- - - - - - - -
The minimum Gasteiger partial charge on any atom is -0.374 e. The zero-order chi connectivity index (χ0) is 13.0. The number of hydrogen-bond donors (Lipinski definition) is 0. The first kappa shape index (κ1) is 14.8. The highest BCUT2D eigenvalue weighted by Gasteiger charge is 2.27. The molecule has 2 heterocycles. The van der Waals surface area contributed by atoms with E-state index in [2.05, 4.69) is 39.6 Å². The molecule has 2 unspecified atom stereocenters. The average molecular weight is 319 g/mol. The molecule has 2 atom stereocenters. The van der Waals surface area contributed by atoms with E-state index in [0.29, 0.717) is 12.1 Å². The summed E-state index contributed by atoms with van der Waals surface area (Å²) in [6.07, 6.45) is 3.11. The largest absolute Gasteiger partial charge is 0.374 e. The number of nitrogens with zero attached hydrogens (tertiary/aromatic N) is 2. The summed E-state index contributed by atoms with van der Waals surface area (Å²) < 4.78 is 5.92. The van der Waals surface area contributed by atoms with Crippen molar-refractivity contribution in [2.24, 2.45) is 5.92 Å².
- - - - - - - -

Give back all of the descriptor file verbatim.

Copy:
The minimum Gasteiger partial charge on any atom is -0.374 e. The zero-order chi connectivity index (χ0) is 13.0. The number of hydrogen-bond donors (Lipinski definition) is 0. The first kappa shape index (κ1) is 14.8. The highest BCUT2D eigenvalue weighted by Gasteiger charge is 2.27. The molecule has 2 heterocycles. The van der Waals surface area contributed by atoms with E-state index in [2.05, 4.69) is 39.6 Å². The molecule has 2 unspecified atom stereocenters. The average molecular weight is 319 g/mol. The molecule has 2 atom stereocenters. The van der Waals surface area contributed by atoms with E-state index in [0.29, 0.717) is 12.1 Å². The summed E-state index contributed by atoms with van der Waals surface area (Å²) in [6.07, 6.45) is 3.11. The largest absolute Gasteiger partial charge is 0.374 e. The number of nitrogens with zero attached hydrogens (tertiary/aromatic N) is 2. The summed E-state index contributed by atoms with van der Waals surface area (Å²) < 4.78 is 5.92. The van der Waals surface area contributed by atoms with Crippen molar-refractivity contribution in [2.24, 2.45) is 5.92 Å².